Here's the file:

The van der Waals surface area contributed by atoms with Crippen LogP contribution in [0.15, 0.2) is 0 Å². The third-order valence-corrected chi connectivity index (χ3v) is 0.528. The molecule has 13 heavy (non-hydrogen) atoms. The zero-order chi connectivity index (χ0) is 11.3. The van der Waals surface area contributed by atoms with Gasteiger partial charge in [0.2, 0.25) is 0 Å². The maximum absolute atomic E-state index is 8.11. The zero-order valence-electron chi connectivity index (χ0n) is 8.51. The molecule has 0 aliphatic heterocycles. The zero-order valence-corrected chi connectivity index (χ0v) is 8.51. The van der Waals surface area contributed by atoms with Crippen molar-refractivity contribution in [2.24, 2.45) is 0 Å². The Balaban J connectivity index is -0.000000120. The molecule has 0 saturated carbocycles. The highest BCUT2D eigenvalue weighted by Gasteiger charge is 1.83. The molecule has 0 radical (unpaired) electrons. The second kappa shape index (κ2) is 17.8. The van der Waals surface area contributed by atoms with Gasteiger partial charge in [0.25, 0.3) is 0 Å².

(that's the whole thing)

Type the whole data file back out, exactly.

The van der Waals surface area contributed by atoms with Crippen LogP contribution in [0.15, 0.2) is 0 Å². The third-order valence-corrected chi connectivity index (χ3v) is 0.528. The molecule has 13 heavy (non-hydrogen) atoms. The zero-order chi connectivity index (χ0) is 11.3. The van der Waals surface area contributed by atoms with Gasteiger partial charge in [0.2, 0.25) is 0 Å². The maximum absolute atomic E-state index is 8.11. The zero-order valence-electron chi connectivity index (χ0n) is 8.51. The molecule has 0 aliphatic heterocycles. The zero-order valence-corrected chi connectivity index (χ0v) is 8.51. The van der Waals surface area contributed by atoms with Crippen molar-refractivity contribution in [2.24, 2.45) is 0 Å². The Balaban J connectivity index is -0.000000120. The molecule has 0 saturated carbocycles. The highest BCUT2D eigenvalue weighted by Gasteiger charge is 1.83. The molecule has 0 radical (unpaired) electrons. The second kappa shape index (κ2) is 17.8. The van der Waals surface area contributed by atoms with Gasteiger partial charge in [0.25, 0.3) is 0 Å².